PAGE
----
For sheltering in place, pick a room with few or no windows, no toxic chemicals or plants, and make sure to close off small areas where frightened pets could get stuck. Include your pet in your family’s plan—everyone should know who will grab the pet(s), supplies, and where you will meet during an emergency.
Prepare a disaster kit for your pet(s) with these items. Ask your veterinarian for help putting it together.
Dog Pet Disaster Kit Checklist Cat Pet Disaster Kit Checklist
Pet Boarding Instructions
Planning and preparing can help you manage the impact of a winter storm and keep you and your family safe. Major winter storms can last several days, trapping people at home without utilities or other services.
Be alert to changing weather conditions in your area with alerts, radio and other news outlets for information and new updates.
Zika virus is spread to people primarily through mosquito bites. The mosquitoes that spread Zika can bite at day and night. Zika virus can also be spread during sex with a person who has Zika to his or her sex partners and from a pregnant woman to her fetus during pregnancy.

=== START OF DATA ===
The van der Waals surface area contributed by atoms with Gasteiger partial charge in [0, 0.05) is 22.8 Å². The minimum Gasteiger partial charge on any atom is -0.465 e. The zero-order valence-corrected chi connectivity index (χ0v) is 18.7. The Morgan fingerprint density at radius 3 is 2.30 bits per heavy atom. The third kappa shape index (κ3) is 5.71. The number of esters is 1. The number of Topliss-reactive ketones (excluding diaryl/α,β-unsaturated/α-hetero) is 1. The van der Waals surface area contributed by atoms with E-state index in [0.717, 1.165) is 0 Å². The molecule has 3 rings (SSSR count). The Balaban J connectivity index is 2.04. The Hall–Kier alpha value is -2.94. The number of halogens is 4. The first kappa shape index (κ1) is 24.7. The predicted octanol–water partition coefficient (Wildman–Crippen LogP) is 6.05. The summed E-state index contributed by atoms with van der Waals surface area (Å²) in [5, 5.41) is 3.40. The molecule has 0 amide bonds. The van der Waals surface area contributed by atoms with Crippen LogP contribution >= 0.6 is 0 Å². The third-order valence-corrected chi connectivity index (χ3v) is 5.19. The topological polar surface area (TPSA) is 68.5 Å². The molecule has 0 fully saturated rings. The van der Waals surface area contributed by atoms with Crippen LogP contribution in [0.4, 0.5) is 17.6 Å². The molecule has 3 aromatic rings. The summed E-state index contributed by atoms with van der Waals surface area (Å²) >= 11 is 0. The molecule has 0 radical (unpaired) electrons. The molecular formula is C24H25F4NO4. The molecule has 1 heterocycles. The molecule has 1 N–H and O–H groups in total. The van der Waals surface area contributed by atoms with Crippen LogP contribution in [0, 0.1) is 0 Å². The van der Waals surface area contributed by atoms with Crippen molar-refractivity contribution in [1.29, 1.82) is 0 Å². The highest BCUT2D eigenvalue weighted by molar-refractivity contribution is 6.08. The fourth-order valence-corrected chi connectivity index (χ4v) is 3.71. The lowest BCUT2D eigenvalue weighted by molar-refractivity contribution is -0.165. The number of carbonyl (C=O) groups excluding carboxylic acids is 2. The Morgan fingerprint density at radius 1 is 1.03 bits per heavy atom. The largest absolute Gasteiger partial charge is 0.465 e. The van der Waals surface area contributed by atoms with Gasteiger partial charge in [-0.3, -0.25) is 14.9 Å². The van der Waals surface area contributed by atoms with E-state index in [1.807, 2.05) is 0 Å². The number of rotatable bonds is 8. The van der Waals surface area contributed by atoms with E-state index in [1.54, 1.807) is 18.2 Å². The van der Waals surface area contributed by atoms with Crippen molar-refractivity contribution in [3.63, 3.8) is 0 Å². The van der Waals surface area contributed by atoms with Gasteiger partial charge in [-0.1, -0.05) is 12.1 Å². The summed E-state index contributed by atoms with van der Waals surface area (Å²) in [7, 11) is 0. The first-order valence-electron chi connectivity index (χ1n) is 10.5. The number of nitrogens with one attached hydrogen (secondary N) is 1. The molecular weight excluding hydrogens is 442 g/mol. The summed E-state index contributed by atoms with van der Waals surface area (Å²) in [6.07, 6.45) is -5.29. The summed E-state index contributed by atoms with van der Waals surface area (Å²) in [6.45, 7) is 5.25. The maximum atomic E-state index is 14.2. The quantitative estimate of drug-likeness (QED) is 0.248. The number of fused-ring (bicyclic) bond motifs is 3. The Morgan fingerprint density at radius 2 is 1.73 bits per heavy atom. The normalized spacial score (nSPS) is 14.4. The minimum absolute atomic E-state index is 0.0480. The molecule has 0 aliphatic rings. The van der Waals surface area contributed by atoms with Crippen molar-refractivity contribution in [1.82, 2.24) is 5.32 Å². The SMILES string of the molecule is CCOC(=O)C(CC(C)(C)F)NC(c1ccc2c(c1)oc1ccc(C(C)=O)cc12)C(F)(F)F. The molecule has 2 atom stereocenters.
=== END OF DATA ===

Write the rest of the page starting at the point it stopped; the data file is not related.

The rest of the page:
Many people infected with Zika won't have symptoms or will only have mild symptoms. The most common symptoms of Zika virus disease are fever, rash, joint pain, and conjunctivitis (red eyes).
The best way to prevent Zika is to prevent mosquito bites:
Zika Prevention Takes a Community. Do Your Part. Control Mosquitoes Flyer (English) (Spanish) Zika - Protection from Mosquitoes (English) (Spanish) Zika and Septic Tanks Flyer (Bilingual)
Mosquitoes spread many types of viruses and parasites that can cause disease like chikungunya, dengue, Zika, and malaria. If you are traveling to an area with active Zika cases, we encourage you to create a Zika Prevention Kit(ZPK). The products in a ZPK can help protect you from Zika.
CDC recommends special precautions for pregnant women to protect themselves from Zika virus infection. Zika infection during pregnancy causes a birth defect called microcephaly and other brain problems. Follow the links below to access specific information relating to Zika and pregnancy.
Are you itching for relief from mosquitoes? Contact the Code of Compliance Division of the City of El Paso Environmental Services Department at phone number 3-1-1. The Code of Compliance Division oversees the city’s vector control program, which combats mosquito breeding in El Paso County. The mosquito abatement efforts are intended to reduce the spread of West Nile Virus and other mosquito-borne infections.
See what is being done to control mosquitoes in your area